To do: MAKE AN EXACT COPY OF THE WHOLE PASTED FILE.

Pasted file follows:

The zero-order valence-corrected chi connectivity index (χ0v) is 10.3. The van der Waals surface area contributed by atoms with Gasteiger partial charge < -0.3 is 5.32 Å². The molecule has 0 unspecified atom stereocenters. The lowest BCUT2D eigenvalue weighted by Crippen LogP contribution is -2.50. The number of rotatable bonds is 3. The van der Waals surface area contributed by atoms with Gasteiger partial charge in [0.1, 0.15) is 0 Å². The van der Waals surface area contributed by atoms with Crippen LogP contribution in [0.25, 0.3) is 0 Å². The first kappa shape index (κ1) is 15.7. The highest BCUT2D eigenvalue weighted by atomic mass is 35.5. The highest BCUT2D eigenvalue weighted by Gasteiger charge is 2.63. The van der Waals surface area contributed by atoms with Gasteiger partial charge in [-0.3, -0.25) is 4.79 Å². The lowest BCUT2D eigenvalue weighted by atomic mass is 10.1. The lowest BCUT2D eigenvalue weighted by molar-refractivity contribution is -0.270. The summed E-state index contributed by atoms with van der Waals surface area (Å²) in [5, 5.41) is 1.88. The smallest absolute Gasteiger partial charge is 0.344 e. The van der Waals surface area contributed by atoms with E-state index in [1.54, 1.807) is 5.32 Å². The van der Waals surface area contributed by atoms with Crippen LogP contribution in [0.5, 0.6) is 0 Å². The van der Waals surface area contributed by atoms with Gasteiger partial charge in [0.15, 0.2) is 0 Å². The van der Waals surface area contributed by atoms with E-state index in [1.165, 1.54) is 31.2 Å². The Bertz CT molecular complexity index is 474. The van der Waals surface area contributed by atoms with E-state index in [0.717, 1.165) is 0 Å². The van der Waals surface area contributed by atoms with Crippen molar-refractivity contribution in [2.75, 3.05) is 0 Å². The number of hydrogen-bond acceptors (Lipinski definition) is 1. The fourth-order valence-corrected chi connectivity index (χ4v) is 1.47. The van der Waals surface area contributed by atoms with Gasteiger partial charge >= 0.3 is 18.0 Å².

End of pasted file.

The zero-order valence-corrected chi connectivity index (χ0v) is 10.3. The van der Waals surface area contributed by atoms with Gasteiger partial charge < -0.3 is 5.32 Å². The molecule has 0 unspecified atom stereocenters. The lowest BCUT2D eigenvalue weighted by Crippen LogP contribution is -2.50. The number of rotatable bonds is 3. The van der Waals surface area contributed by atoms with Gasteiger partial charge in [0.1, 0.15) is 0 Å². The van der Waals surface area contributed by atoms with Crippen LogP contribution in [0.25, 0.3) is 0 Å². The first kappa shape index (κ1) is 15.7. The highest BCUT2D eigenvalue weighted by atomic mass is 35.5. The highest BCUT2D eigenvalue weighted by Gasteiger charge is 2.63. The van der Waals surface area contributed by atoms with Gasteiger partial charge in [-0.3, -0.25) is 4.79 Å². The lowest BCUT2D eigenvalue weighted by atomic mass is 10.1. The lowest BCUT2D eigenvalue weighted by molar-refractivity contribution is -0.270. The summed E-state index contributed by atoms with van der Waals surface area (Å²) in [5, 5.41) is 1.88. The smallest absolute Gasteiger partial charge is 0.344 e. The van der Waals surface area contributed by atoms with E-state index in [1.54, 1.807) is 5.32 Å². The van der Waals surface area contributed by atoms with Crippen LogP contribution in [0.5, 0.6) is 0 Å². The van der Waals surface area contributed by atoms with Gasteiger partial charge in [0.15, 0.2) is 0 Å². The van der Waals surface area contributed by atoms with E-state index in [1.165, 1.54) is 31.2 Å². The Bertz CT molecular complexity index is 474. The van der Waals surface area contributed by atoms with E-state index in [0.717, 1.165) is 0 Å². The van der Waals surface area contributed by atoms with Crippen molar-refractivity contribution in [2.75, 3.05) is 0 Å². The number of hydrogen-bond acceptors (Lipinski definition) is 1. The fourth-order valence-corrected chi connectivity index (χ4v) is 1.47. The van der Waals surface area contributed by atoms with Gasteiger partial charge >= 0.3 is 18.0 Å².